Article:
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Shiffman M.L.,Health News
Current Gastroenterology Reports | Year: 2010

Treatment for chronic hepatitis C virus (HCV) infection is the combination of a peginterferon and ribavirin. Although a fixed duration of treatment (24 weeks for patients with genotypes 2 and 3 and 48 weeks for patients with all other genotypes) has been advocated, the best results are likely to be achieved when the duration of therapy is adjusted based on the time to response. According to the principles of response-guided therapy, patients with rapid virologic response have a high rate of sustained virologic response (SVR) and a low rate of relapse, and can be treated for 24 weeks regardless of genotype. In contrast, patients who become HCV RNA undetectable at a slower rate need a longer duration of therapy. Direct-acting antiviral agents are currently being developed to treat patients with HCV genotype 1. These agents will significantly increase rapid virologic response when used with peginterferon and ribavirin; according to the concepts of response-guided therapy, such treatment will yield high rates of SVR with 24 to 28 weeks of treatment. © 2010 Springer Science+Business Media, LLC. Source

Shiffman M.L.,Health News
Current Hepatitis Reports | Year: 2011

The treatment of chronic HCV has traditionally been for a fixed duration based on genotype. We now recognize that patients respond to treatment along different time lines. This appears to be secondary to various clinical, histologic, and genetic host factors. The time that it requires for a patient to become HCV RNA undetectable after initiating treatment is now recognized as one of the most important determinants of sustained virologic response. This information can be used to adjust the duration of peginterferon and ribavirin, either shorter or longer, and allows therapy to be tailored to the specific needs of each patient. This concept is referred to as response-guided therapy. © 2010 Springer Science+Business Media, LLC. Source

Shiffman M.L.,Health News
Liver International | Year: 2016

Chronic hepatitis C virus (HCV) infection affects an estimated 123 million persons worldwide and is the leading cause of cirrhosis and hepatocellular carcinoma in most countries. Approximately 75% of persons with chronic HCV were born between the years 1945-1965 and screening of patients in this birth cohort is now advocated. Unfortunately, these recommendations are not readily applied and a sizable population of infected persons who could benefit from treatment fall outside the birth cohort. Universal screening for HCV would be optimal. However, the primary limitation once patients are identified is accessing treatment which remains restricted in most countries. © 2016 John Wiley & Sons A/S. Source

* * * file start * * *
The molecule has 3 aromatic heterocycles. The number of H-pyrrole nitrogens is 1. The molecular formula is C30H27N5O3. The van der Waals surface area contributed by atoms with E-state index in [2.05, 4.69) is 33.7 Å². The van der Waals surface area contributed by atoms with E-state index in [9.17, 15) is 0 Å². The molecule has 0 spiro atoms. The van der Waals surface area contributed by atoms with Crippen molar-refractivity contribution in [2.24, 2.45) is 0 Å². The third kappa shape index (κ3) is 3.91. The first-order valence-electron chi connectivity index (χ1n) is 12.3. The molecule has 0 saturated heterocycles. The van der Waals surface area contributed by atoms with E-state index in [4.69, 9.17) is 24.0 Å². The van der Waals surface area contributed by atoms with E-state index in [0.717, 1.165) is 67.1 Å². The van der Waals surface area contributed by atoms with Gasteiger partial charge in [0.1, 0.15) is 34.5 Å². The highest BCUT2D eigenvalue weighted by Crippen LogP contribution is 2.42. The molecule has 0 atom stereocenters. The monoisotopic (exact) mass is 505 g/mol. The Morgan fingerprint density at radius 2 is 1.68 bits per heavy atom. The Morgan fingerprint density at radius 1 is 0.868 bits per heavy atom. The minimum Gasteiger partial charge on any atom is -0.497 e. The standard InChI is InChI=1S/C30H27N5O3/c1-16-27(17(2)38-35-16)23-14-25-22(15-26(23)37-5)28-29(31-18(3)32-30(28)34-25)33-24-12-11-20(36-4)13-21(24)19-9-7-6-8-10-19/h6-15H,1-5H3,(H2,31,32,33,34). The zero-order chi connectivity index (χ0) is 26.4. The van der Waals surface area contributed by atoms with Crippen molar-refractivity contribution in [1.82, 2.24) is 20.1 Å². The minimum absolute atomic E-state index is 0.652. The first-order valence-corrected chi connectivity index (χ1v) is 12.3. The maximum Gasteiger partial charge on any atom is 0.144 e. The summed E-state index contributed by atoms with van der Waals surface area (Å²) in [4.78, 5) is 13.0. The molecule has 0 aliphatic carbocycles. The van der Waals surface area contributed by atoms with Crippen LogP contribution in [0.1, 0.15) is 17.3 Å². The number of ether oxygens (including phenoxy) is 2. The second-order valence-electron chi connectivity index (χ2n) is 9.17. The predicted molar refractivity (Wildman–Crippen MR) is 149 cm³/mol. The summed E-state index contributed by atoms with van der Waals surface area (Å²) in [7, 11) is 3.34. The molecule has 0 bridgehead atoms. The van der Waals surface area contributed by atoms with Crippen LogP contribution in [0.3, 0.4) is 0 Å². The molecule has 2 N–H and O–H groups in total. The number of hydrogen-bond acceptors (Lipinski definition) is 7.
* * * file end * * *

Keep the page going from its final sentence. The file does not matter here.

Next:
Shiffman M.L.,Health News | Benhamou Y.,Sercive dHepatologie
Liver International | Year: 2015

Chronic hepatitis C virus (HCV) causes chronic liver injury and can lead to cirrhosis and hepatocellular carcinoma (HCC). HCV can also interact with the immune system to cause several HCV related disorders including essential mixed cryoglobulinemia, vasculitis, dermatitis, glomerulonephritis and lymphoma. A strong association between HCV and diabetes mellitus also exists. These extrahepatic features may lead to increased fatigue and a reduced quality of life. It is now possible to cure most patients with chronic HCV using oral antiviral therapy. Many of these HCV-related disorders and symptoms can be cured when HCV is eradicated. However, some patients may have irreversible injury to extrahepatic sites, cirrhosis that cannot resolve, an increased risk for HCC, persistent fatigue and a reduced quality of life, despite achieving sustained virological response. © 2014 John Wiley & Sons A/S. Published by John Wiley & Sons Ltd. Source

Shiffman M.L.,Health News | Benhamou Y.,Sercive dHepatologie
Liver International | Year: 2013

The current standard of care (SOC) for patients with chronic HCV genotype 1 is a combination of either boceprevir or telaprevir with peginterferon (PEG-IFN) and ribavirin (RBV). Although it is effective in a high percentage of patients, this treatment is associated with significant adverse events (AEs). The next generation of protease inhibitors, simeprevir and faldaprevir, will also be used with PEG-IFN/RBV. Interferon-free therapy with sofosbuvir appears promising and on the horizon for patients with genotypes 2 and 3, but may still be many years away for patients with HCV genotype 1. The factors which should be considered when deciding whether to treat a patient with HCV and mild fibrosis with the current SOC now, or to delay treatment until less toxic and/or more effective therapy is available is discussed. © 2012 John Wiley & Sons A/S. Source

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